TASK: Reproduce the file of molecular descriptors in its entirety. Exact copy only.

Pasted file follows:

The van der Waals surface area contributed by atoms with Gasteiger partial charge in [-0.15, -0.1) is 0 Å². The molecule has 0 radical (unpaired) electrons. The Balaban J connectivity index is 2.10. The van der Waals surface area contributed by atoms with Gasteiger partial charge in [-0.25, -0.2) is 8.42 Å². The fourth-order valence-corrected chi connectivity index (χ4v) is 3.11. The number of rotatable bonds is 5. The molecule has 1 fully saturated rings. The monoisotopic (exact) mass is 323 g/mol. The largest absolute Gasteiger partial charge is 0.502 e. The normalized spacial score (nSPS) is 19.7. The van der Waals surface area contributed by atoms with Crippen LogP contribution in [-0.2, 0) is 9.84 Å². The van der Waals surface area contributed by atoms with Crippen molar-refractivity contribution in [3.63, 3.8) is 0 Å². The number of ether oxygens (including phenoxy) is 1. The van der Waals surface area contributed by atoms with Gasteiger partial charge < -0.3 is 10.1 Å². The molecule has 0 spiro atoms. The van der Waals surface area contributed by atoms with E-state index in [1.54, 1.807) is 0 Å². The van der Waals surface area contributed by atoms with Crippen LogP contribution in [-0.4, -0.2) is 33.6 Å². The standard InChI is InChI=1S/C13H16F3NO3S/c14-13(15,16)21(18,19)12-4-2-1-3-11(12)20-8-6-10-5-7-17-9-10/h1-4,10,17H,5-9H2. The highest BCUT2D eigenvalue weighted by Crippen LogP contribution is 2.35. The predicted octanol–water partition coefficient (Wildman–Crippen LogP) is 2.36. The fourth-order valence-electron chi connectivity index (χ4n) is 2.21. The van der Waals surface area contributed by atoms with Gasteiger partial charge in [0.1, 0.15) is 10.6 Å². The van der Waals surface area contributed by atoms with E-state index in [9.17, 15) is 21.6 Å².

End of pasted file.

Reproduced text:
The van der Waals surface area contributed by atoms with Gasteiger partial charge in [-0.15, -0.1) is 0 Å². The molecule has 0 radical (unpaired) electrons. The Balaban J connectivity index is 2.10. The van der Waals surface area contributed by atoms with Gasteiger partial charge in [-0.25, -0.2) is 8.42 Å². The fourth-order valence-corrected chi connectivity index (χ4v) is 3.11. The number of rotatable bonds is 5. The molecule has 1 fully saturated rings. The monoisotopic (exact) mass is 323 g/mol. The largest absolute Gasteiger partial charge is 0.502 e. The normalized spacial score (nSPS) is 19.7. The van der Waals surface area contributed by atoms with Crippen LogP contribution in [-0.2, 0) is 9.84 Å². The van der Waals surface area contributed by atoms with Crippen molar-refractivity contribution in [3.63, 3.8) is 0 Å². The number of ether oxygens (including phenoxy) is 1. The van der Waals surface area contributed by atoms with Gasteiger partial charge < -0.3 is 10.1 Å². The molecule has 0 spiro atoms. The van der Waals surface area contributed by atoms with E-state index in [1.54, 1.807) is 0 Å². The van der Waals surface area contributed by atoms with Crippen LogP contribution in [-0.4, -0.2) is 33.6 Å². The standard InChI is InChI=1S/C13H16F3NO3S/c14-13(15,16)21(18,19)12-4-2-1-3-11(12)20-8-6-10-5-7-17-9-10/h1-4,10,17H,5-9H2. The highest BCUT2D eigenvalue weighted by Crippen LogP contribution is 2.35. The predicted octanol–water partition coefficient (Wildman–Crippen LogP) is 2.36. The fourth-order valence-electron chi connectivity index (χ4n) is 2.21. The van der Waals surface area contributed by atoms with Gasteiger partial charge in [0.1, 0.15) is 10.6 Å². The van der Waals surface area contributed by atoms with E-state index in [9.17, 15) is 21.6 Å².